Virus reveals economic and racial divide in healthcare in France

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El Badaoui hopes to “bring people back to the health care routes”.

“The sickest are those who are furthest away (from traditional society), because of the cultural or linguistic barrier”, as well as those who cannot afford additional insurance which facilitates access to a specialized treatment, El Badaoui told the AP.

France’s healthcare system is supposed to provide accessible medical treatment to everyone, but years of cost cutting left it stretched when the virus struck. The bureaucratic demands and co-payments of the system often frighten new immigrants or the very poor. And sometimes patients have to travel far to reach a specialist, which not everyone can afford.

As the virus spread across France, the overall death rate in Seine-Saint-Denis rose 129% in March and April from the previous year – the country’s biggest increase.

Marie Pastor, head of health for Seine-Saint-Denis, cited three main reasons: First, the department has a disproportionate rate of people with comorbidities – for example, it has the highest rate of diabetes in mainland France. Second, the shortage of general practitioners contributes to a “sense of estrangement from institutions” and discourages people from seeking treatment, she said. Finally, the high concentration of essential workers among the region’s population has made it more difficult for people to protect themselves and their families.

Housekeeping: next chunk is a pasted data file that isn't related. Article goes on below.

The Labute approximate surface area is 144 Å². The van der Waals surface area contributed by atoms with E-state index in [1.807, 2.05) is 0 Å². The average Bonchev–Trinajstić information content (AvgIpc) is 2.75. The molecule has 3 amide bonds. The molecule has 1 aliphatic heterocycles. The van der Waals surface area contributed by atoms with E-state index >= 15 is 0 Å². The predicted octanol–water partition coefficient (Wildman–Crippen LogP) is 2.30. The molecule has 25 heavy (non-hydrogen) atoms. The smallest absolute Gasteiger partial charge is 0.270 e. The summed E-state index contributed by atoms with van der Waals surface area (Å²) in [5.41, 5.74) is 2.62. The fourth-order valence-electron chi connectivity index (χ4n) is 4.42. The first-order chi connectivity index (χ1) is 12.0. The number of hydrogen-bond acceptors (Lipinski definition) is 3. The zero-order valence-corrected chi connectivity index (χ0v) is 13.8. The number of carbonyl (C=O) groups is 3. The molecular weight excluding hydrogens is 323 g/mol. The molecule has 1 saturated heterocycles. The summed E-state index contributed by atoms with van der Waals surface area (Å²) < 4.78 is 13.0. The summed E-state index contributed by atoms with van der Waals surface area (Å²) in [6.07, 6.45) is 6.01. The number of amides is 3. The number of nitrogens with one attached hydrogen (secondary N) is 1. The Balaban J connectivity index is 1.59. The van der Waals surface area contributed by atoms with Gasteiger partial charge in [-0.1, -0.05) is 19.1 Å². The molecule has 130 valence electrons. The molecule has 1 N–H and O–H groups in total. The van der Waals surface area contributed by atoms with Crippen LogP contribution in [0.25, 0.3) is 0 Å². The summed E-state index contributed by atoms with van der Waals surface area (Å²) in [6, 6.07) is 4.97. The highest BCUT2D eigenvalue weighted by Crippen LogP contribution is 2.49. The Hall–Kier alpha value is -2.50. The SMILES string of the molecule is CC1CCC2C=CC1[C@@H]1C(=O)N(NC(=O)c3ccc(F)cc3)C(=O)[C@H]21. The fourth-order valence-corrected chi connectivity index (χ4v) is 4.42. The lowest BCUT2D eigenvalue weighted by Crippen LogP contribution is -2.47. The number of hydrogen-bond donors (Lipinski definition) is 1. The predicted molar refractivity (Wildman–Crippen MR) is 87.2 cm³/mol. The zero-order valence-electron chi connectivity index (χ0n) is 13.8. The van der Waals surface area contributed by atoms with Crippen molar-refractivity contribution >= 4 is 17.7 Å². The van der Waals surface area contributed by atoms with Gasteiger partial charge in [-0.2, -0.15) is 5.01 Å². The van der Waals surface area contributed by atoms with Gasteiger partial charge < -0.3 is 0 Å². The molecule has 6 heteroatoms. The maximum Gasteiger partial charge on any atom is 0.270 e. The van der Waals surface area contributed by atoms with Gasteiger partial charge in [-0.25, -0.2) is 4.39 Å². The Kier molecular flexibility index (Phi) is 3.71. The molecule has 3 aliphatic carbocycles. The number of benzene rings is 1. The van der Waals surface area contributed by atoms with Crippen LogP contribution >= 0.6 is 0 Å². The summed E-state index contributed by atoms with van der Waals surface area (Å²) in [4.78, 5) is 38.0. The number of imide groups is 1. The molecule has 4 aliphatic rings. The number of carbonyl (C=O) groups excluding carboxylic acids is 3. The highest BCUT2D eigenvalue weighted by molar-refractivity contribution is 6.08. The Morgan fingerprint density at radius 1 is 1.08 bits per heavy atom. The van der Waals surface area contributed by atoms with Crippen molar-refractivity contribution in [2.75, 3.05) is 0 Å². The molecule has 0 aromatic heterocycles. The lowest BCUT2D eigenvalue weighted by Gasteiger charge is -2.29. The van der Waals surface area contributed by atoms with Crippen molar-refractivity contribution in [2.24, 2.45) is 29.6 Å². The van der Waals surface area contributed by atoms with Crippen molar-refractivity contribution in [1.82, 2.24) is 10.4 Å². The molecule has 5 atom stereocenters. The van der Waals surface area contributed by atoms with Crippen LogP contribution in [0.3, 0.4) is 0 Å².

A study commissioned by the Paris regional health agency found the same reasons – but did not recommend specific measures to address the situation.

Seine-Saint Denis has an unemployment rate twice as high as the national average, a third of its population is immigrants and many more are descendants of immigrants. And in five years, it has lost 8% of its general practitioners, despite a growing population.

All over France, minorities face other medical challenges. Last October, the top French official in charge of the defense of citizens’ rights reported that it is 6.5 times more difficult for people with “African Muslim names” to obtain psychiatric appointments than for others. . Despite calls from the human rights watchdog government to investigate discrimination in healthcare, there is little research on the topic as race-based research runs counter to French doctrine of color blindness.

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